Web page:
As with most award-winning science fair projects, this one began with curiosity.
Two junior scientists — Kevin Rzepka and John Gliwa, seventh graders at St. Constance School on Chicago’s northwest side — wondered about the effect of high altitude on marigold and lettuce seeds.
The students planned their experiment, raised funds to purchase equipment and received some technical guidance from high altitude balloon expert, Bernhard Beck-Winchatz, a DePaul physics professor.
“Their project was to investigate the effect of the harsh environment at high altitude on marigold and lettuce seeds,” Beck-Winchatz reports. “When they called me a few days before Thanksgiving to ask for help with their project, I was very impressed by their enthusiasm and commitment. I really enjoyed helping Kevin and John realize their ambitious plans.”
The successful launch took place on Thanksgiving Day from Coal City, Illinois.
“Everything worked perfectly, though we did almost land in the Kankakee River,” Beck-Winchatz says.
Kevin and John planted the seeds they flew, analyzed their data and presented their findings at a regional science fair in March at Chicago’s Museum of Science and Industry, where their project was one of more than 250 poster projects presented.
Not only did Kevin and John receive a gold award and medallions, they moved on as semifinalists to compete at the Illinois Junior Academy of Science State Fair held May 4 at Southern Illinois University in Carbondale.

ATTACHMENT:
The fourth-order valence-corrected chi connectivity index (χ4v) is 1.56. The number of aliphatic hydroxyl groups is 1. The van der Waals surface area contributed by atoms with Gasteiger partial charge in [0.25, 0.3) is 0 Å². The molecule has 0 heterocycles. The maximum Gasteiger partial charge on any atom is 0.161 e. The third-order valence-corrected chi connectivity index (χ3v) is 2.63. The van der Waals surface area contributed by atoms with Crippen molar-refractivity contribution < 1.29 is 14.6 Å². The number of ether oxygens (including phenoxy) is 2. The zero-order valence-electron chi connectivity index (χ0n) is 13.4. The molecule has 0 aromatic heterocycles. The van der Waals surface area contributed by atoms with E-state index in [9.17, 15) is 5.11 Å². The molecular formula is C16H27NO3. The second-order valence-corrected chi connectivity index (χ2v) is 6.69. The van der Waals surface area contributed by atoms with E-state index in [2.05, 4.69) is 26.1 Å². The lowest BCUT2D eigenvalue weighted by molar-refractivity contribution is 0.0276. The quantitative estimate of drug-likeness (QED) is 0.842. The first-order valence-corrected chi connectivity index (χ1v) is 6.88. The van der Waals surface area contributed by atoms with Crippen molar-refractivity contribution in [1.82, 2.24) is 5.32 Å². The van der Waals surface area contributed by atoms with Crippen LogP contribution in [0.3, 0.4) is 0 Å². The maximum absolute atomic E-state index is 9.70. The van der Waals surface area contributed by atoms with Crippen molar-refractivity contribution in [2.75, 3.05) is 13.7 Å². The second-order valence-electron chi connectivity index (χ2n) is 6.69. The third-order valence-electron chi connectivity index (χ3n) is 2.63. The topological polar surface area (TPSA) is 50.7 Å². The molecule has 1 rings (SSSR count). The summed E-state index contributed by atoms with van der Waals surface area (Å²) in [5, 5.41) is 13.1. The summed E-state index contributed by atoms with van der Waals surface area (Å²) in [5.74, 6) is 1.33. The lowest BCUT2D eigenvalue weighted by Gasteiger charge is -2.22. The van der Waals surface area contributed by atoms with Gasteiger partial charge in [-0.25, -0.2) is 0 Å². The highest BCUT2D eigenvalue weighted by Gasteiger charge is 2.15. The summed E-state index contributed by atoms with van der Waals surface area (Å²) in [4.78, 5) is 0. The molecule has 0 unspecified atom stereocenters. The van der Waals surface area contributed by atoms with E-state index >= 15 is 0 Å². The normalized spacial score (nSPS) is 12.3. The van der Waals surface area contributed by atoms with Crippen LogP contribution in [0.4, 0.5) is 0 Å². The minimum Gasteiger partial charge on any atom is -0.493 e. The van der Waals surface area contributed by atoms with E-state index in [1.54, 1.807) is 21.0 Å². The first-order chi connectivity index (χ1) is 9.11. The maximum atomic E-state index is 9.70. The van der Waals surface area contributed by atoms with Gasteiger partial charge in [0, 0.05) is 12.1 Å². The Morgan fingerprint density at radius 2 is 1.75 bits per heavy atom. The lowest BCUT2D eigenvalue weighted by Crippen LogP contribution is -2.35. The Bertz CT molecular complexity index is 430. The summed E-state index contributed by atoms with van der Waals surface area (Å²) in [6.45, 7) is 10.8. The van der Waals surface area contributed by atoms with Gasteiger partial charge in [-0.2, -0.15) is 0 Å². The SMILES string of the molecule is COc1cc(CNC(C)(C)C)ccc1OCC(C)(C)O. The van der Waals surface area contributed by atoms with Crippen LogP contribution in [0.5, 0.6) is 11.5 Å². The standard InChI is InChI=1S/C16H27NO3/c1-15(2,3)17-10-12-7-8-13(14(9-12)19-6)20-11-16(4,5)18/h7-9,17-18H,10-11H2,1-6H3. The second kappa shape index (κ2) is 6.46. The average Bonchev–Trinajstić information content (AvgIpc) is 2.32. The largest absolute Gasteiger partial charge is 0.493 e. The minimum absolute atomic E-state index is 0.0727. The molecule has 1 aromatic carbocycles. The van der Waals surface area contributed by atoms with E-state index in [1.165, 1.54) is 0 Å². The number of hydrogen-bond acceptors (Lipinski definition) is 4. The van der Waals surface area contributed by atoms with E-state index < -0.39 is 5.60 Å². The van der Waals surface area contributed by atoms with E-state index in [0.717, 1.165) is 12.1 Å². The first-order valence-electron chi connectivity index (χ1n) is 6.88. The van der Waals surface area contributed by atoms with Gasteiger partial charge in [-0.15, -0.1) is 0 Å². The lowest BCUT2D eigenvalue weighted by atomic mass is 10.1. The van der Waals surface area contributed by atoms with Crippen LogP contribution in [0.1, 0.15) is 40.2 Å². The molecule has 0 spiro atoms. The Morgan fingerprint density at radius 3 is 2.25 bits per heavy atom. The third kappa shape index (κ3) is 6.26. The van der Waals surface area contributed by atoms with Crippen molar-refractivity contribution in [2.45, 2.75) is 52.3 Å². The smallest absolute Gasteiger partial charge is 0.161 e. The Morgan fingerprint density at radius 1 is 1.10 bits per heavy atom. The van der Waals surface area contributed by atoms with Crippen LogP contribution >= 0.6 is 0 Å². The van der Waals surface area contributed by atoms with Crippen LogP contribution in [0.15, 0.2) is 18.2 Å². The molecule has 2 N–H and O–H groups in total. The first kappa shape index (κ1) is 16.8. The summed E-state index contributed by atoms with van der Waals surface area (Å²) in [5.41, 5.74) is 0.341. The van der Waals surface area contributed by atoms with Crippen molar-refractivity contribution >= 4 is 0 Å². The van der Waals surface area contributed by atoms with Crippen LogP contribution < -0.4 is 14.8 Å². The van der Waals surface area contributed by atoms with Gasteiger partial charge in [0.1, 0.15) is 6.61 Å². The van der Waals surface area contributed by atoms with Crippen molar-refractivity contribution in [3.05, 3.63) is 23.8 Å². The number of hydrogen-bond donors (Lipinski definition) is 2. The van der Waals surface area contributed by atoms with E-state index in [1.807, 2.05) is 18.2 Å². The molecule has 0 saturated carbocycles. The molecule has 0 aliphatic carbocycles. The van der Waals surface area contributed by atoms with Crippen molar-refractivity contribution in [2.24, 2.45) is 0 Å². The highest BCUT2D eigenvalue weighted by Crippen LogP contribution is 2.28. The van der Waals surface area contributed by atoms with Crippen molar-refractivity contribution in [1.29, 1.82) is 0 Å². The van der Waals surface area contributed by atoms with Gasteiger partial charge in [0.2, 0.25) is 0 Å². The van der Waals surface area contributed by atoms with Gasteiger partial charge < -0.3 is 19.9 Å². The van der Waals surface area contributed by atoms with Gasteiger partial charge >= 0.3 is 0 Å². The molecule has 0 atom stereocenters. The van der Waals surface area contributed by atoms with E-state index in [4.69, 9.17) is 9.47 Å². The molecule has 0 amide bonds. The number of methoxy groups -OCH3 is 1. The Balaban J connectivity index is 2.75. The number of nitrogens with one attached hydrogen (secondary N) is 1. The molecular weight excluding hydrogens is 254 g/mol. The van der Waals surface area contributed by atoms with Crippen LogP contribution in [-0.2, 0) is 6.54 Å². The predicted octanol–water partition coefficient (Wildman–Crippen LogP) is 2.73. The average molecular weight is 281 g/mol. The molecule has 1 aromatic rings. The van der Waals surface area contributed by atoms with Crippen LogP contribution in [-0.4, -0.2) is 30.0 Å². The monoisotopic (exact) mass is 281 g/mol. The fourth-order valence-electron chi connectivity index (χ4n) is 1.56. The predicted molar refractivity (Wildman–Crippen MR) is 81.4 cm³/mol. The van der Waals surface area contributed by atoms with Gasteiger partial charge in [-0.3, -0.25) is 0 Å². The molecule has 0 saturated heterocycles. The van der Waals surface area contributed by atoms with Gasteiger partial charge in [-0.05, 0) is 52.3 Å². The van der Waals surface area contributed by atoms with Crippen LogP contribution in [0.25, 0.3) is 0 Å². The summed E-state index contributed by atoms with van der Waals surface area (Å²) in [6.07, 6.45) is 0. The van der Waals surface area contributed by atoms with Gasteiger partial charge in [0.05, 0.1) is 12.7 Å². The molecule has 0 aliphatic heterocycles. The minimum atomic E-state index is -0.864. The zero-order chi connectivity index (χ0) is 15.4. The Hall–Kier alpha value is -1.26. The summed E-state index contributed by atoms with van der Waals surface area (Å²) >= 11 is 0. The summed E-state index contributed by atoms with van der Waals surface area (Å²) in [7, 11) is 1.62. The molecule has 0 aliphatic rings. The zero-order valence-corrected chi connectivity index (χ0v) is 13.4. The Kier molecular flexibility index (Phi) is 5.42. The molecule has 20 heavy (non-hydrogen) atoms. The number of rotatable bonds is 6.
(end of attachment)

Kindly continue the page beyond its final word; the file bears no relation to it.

Their project, “Up, Up, and Away! A Grand Tour of the Stratosphere,” earned a gold award in the aerospace science category, junior division
at the state science fair, and Kevin and John also were recognized for their “outstanding aviation project.”
“They both worked very hard on the project since late September, gathering supplies, researching background information, and setting up a Go Fund Me page to help earn money to purchase their balloon kit,” says Nicole Dal Santo, their science teacher at St. Constance.
“Kevin and John stayed several times after school to get assistance building their weather balloon structure, setting up the camera, and assembling the flight tracker," she says. "I am so proud of both of them, they had an idea that they both were so enthusiastic about, and performed above and beyond."
“The experiment was so cool and I learned so much about high altitude weather balloons and what they do for science,” Kevin says. “It was a really fun and an awesome challenge. I would love to do it again and again with a bigger balloon and to fly even higher. Next time I want to make it to the stratosphere.”
The junior scientists plan to launch another balloon in the future.
“The idea is to make it go higher in altitude and fly longer. We hope to gather even more data to share. Instead of plants we want to send up food items to test taste and quality after being in higher altitude,” John says. “This was an amazing experiment with my hands on science. This is the best way of learning.”
For Beck-Winchatz, the project represents more than participation in a science fair.
“It was so much fun to see these kids discover what it is like to do open-ended science research outside of the classroom, and realize that they enjoy it and are good at it,” says Beck-Winchatz. “It was also a great opportunity for me to help strengthen DePaul’s ties to the community and to the Catholic schools in Chicago, and to encourage curiosity and scientific inquiry in the next generation."
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